One More was the kind of Walking Dead episode that I nearly loved and hated in equal measure.
This one had a lot of potential. It focused on two under served characters that warranted the extra attention and just let them do their thing, have some nice bonding moments and deal with some occasional major threats from walkers.
Everything was going just fine until the episode dusted off a far too common Walking Dead trope of the gang meeting another emotionally scarred nut job.
On the plus side this nut job was played by Robert Patrick so it wasn’t all bad.
We kick One More off with a pretty artistic opening sequence from Director Laura Belsey (TWD: The Tower) with Aaron and Gabriel spraying the flowers with walker blood. As they approach a field with tall grass, they use a nifty trick of tossing a clock to wake up the slumbering walkers. Question: why do walkers lay down at all? Is that some mental residue from their past and why are they not like cows and sleep upright? OK, that was two questions.
TWD and bleak and depressing go together like ketchup and fries, but even for this show, it was a little heavy on the all hope is lost overtones.
Gabriel and Aaron have been checking off locations on Maggie’s map and finding all of nothing. Gabriel keeps pushing to try one more location but after two weeks of depressing sights and little to show for it, Aaron is over it.
They stumble onto a warehouse where Aaron kills a random boar and they have a long overdue relaxing night with a bottle of whiskey they find and some grilled boar. I wonder if everyone in TWD is like Samwise and carries a Ziploc bag with some season salt just in case they stumble onto some food that needs some extra flavoring?
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Gabriel’s soliloquy about ministry felt like one of the more honest and real takes on Christianity on TV that I’ve seen in awhile. Aaron takes that as Gabriel’s ready to get back into preaching where he can do the most good, but Gabriel questions if humanity is really capable of being good enough to hear his message.
This gets tested very on the nose when Gabriel awakens and finds a stranger with a gun asking about the boar. Turns out it was his place and the boar didn’t just casually lock himself in that room. Well, in hindsight that does make more sense. The stranger has Aaron’s mace attachment and after taunting Gabriel for a bit, brings a strapped in Aaron on a rolling office chair.
The stranger isn’t interested in Gabriel’s sudden change of heart about people. Instead, he wants them to play a little game of Russian roulette. Sigh. Things were going so well and now we get this on the nose metaphor reinforcing Gabriel’s point. This wasn’t the case last week, but I’m so tired of these random strangers on Walking Dead being crazy, video game style encounters with mini-bosses that are on varying levels of crazy. Can’t they just be regular people relieved to find more decent people running around?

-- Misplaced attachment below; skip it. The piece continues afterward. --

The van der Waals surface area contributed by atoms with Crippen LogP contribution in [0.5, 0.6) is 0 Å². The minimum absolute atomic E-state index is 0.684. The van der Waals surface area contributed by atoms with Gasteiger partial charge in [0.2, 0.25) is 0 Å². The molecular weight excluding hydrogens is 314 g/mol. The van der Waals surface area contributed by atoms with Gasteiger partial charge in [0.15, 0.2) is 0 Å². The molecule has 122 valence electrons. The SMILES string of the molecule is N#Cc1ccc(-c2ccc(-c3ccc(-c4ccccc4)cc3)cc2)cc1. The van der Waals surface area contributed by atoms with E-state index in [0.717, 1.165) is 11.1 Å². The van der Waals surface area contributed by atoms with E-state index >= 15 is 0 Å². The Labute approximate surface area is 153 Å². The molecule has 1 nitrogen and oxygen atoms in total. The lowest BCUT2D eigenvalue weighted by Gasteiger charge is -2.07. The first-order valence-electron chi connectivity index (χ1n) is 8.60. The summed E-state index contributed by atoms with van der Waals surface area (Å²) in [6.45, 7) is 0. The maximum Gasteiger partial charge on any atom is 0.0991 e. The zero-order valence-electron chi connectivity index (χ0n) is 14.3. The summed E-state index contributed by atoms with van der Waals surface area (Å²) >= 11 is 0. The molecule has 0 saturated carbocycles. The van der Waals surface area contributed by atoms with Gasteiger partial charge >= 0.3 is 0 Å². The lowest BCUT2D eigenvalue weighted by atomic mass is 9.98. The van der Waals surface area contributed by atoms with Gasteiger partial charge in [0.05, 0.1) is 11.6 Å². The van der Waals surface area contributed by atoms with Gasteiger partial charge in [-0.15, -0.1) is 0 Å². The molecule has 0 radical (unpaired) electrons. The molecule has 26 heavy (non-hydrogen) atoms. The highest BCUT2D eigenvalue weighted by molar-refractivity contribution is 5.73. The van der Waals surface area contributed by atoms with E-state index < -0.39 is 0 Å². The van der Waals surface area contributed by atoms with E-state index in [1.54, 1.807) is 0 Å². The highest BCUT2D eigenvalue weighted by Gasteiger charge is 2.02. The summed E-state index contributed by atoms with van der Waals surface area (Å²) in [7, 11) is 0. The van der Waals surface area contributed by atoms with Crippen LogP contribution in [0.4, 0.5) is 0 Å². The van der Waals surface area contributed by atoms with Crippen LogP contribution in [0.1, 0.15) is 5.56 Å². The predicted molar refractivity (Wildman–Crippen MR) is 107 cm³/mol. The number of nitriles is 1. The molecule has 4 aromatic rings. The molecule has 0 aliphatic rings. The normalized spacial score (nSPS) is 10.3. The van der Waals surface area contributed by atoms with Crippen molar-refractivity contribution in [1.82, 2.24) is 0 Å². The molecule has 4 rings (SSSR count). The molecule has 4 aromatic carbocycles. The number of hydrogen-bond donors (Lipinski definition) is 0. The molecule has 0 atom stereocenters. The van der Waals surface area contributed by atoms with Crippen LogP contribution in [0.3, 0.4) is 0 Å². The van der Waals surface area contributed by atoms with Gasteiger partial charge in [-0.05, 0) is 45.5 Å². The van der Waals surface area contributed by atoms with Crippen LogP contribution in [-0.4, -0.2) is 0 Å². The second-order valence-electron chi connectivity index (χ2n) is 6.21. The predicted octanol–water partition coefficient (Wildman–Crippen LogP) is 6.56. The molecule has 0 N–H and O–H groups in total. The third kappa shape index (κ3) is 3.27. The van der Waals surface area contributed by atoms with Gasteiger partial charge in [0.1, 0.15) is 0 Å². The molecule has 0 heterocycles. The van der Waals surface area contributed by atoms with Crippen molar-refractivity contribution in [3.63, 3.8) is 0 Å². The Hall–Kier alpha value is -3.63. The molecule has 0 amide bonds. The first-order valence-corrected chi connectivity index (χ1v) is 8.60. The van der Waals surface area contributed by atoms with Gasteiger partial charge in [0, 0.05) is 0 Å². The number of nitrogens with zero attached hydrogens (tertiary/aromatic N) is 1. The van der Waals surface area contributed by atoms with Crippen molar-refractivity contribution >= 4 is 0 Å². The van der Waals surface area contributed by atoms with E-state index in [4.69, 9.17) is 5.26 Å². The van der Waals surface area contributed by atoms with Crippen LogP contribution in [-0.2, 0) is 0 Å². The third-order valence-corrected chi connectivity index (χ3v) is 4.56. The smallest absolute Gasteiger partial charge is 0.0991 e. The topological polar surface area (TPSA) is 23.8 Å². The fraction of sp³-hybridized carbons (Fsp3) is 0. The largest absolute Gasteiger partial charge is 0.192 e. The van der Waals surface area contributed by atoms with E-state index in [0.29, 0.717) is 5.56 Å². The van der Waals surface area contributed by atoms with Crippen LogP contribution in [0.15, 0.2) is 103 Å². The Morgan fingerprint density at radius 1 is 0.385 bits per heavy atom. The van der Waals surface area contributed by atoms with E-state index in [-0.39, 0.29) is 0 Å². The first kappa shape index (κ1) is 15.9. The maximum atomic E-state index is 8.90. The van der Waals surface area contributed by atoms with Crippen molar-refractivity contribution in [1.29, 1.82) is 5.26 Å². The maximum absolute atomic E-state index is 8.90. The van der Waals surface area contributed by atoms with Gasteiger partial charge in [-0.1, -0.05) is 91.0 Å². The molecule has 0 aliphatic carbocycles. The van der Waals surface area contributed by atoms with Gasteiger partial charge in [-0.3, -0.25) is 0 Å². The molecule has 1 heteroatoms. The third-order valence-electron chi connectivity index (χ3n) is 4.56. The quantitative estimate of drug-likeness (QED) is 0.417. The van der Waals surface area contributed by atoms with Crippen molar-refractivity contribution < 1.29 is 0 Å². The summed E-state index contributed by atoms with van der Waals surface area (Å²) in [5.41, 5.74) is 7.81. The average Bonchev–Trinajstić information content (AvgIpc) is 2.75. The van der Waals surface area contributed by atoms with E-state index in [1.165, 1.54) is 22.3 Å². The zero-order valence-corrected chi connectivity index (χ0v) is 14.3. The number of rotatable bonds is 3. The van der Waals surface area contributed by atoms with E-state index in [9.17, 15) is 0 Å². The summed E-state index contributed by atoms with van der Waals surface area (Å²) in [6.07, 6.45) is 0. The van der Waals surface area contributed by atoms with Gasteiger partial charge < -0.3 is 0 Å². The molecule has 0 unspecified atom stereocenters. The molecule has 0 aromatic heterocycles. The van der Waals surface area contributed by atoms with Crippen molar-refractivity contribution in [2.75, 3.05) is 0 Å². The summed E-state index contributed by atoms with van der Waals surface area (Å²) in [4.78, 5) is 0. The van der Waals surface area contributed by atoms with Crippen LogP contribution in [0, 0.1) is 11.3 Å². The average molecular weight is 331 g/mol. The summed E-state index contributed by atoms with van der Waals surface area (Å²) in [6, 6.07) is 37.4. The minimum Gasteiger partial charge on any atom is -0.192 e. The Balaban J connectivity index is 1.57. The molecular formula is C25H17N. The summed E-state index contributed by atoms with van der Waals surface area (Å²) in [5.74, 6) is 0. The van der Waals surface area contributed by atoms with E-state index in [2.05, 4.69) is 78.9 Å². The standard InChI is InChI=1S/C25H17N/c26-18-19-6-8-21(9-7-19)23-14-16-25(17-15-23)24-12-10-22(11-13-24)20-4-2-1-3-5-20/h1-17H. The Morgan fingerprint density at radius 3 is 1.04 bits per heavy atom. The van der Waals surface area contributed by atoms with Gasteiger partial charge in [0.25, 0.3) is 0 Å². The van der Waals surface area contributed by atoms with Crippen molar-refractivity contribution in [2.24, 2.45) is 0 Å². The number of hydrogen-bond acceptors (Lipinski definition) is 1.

I got a little annoyed with the game and the stranger arguing against Gabriel’s insistence that there is still good in people. The stranger has been distrustful of people ever since the brother he saved countless times in this new world stole his last bit of food and taught him a valuable lesson on trust. At least the stranger had his gun aimed at them to explain why they didn’t just attack him instead of playing.
Gabriel offers to help him if they’ll let him and the stranger lowers his gun and announces his name is Mays. Before he can say much more, Gabriel smashes his face in with Aaron’s mace. This was crazy and completely unexpected. That was such a shocking payoff that it totally made the awkward buildup worth it. Gabriel telling Aaron it’s alright and they’re good followed by Aaron’s questioning “are we?” was such a terrific moment that really should have been the conclusion of this story.
Maybe writers Erik Mountain and Jim Barnes were too reluctant to make Gabriel look like a cold blooded killer and we get a major walk back with Gabriel and Aaron finding Mays’ twin brother chained upstairs forced to look at his long dead and rotted out wife and child. Mays’ brother promptly kills himself with a gun I’m still trying to figure out how he grabbed.
Regardless, this completely validated Gabriel’s shades of grey decision. This seemed like a huge missed opportunity to introduce some doubt and an interesting direction with Gabriel. Instead, it felt like a return to status quo by the end of the episode.
After they make it back out into the clearing, Gabriel notices the water tower in the distance and this time, Aaron is down to check out one more.
One More had enough moments to make it engaging, but it was so close to being a special streamlined episode. It’s too bad it felt like the writers lost their nerve given the chance to take Gabriel in an unexpected and interesting direction.
Rating: 8 out of 10
Photo Credit: AMC
Check out earlier episodes of Season 10 on Amazon.